Public Release:  Transcendental Meditation lowers blood pressure in black adolescents

Medical College of Georgia at Georgia Regents University



Dr. Vernon Barnes (left) watches on as Phillisa Scott, Rafael White and Clarence Watson, who participated in the published study, practice transcendental meditation.

Black adolescents at risk to be hypertensive adults can lower their blood pressure through daily transcendental meditation, according to research published in the April issue of the American Journal of Hypertension.

A study of 156 inner-city black adolescents in Augusta, Ga., with high-normal pressure showed that teens who practiced 15 minutes of transcendental meditation twice daily steadily lowered their daytime blood pressures over four months and that their pressures tended to stay lower, according to Dr. Vernon A. Barnes, physiologist at the Medical College of Georgia and principal author of the paper.

"Allowing your mind to go to that state of inner quietness and be there for a time has an effect on the physiology by reducing stress hormone levels like cortisol and reducing activation of the sympathetic nervous system which controls the fight-or-flight response," says Dr. Barnes. "In a short time, we can teach this standardized meditation method that has been taught all over the world for 50 years. That technique can then be used throughout a lifetime without side effects or additional expense."

Adolescents in the study who practiced transcendental meditation experienced an average 3.5 millimeter drop in their systolic pressure, the top number that indicates the pressure inside blood vessels that the heart is pumping against, and a 3.4 millimeter decrease in diastolic pressure, the bottom number that indicates pressure while the heart is at rest.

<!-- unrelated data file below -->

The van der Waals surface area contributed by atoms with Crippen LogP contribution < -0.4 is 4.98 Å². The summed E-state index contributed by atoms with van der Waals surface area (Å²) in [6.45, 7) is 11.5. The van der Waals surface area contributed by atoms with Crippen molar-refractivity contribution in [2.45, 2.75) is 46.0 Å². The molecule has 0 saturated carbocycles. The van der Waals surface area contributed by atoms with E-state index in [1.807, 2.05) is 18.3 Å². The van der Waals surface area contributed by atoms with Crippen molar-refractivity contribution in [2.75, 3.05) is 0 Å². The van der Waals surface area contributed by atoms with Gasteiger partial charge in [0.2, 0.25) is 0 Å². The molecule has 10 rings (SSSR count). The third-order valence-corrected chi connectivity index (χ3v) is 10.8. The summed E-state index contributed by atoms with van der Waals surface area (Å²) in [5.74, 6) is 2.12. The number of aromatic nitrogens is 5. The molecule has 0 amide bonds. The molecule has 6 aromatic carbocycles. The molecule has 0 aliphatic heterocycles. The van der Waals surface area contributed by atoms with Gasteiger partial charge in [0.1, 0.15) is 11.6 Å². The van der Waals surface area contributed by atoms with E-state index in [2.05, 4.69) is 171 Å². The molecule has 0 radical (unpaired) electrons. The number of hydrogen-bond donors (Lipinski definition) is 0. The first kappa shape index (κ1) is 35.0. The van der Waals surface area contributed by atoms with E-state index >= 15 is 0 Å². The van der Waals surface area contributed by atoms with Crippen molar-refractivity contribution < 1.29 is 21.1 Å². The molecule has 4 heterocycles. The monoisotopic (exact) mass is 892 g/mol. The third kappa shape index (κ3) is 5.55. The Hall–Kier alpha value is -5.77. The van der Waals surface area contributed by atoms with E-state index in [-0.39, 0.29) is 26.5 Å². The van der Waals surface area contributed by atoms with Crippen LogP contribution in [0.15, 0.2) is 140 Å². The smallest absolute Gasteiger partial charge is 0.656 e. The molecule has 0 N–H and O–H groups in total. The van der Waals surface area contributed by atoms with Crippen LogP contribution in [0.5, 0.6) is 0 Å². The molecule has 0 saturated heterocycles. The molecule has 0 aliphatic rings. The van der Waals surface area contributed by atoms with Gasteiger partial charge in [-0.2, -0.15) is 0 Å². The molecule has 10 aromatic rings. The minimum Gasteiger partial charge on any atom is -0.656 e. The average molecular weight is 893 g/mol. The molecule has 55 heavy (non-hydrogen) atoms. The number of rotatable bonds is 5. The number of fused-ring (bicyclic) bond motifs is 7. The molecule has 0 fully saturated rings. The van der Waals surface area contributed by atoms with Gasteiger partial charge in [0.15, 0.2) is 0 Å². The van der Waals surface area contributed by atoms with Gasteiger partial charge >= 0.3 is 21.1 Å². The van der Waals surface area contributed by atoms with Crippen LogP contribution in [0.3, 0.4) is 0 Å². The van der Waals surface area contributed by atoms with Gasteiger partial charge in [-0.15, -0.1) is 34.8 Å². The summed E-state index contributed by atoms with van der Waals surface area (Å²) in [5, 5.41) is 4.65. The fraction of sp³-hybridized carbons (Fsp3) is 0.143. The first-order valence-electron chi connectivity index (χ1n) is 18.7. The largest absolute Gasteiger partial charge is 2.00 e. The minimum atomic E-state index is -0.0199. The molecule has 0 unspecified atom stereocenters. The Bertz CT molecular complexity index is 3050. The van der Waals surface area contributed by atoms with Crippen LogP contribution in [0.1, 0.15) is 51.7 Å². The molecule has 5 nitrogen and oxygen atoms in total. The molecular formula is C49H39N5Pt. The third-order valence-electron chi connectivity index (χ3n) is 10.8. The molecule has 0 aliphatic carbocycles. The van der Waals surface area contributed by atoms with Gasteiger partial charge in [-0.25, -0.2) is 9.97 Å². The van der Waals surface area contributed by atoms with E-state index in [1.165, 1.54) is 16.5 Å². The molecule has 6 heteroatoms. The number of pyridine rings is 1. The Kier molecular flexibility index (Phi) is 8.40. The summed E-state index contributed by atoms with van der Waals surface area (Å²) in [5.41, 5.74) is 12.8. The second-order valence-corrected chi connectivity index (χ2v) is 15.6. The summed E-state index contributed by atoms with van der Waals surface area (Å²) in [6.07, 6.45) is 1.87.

Participants in health education classes, who served as the control groups, experienced no significant change. Heart rate, probably one of the simplest measures of stress level reduction, also dropped in meditating students and remained consistent in the control groups, Dr. Barnes says.



Dr. Vernon Barnes helps Clarence Watson put on a 24-hour blood pressure monitor.

"Even if your blood pressure comes down a few millimeters when you are young, if you can maintain that into adulthood, you can significantly reduce your risk for cardiovascular disease," he says.

High blood pressure affects one in four adults in the U.S. and is a major risk factor for heart attack and stroke, the first and third leading causes of death, respectively, according to the National Center for Health Statistics and the Centers for Disease Control and Prevention. "This is not a problem that occurs suddenly at age 45 or 50," Dr. Barnes says. "High blood pressure starts at a young age and it seems it's starting at a younger age than we have previously thought. So we wanted to look at intervention with young people, specifically young African-Americans who likely will have the most severe problems with hypertension when they grow up."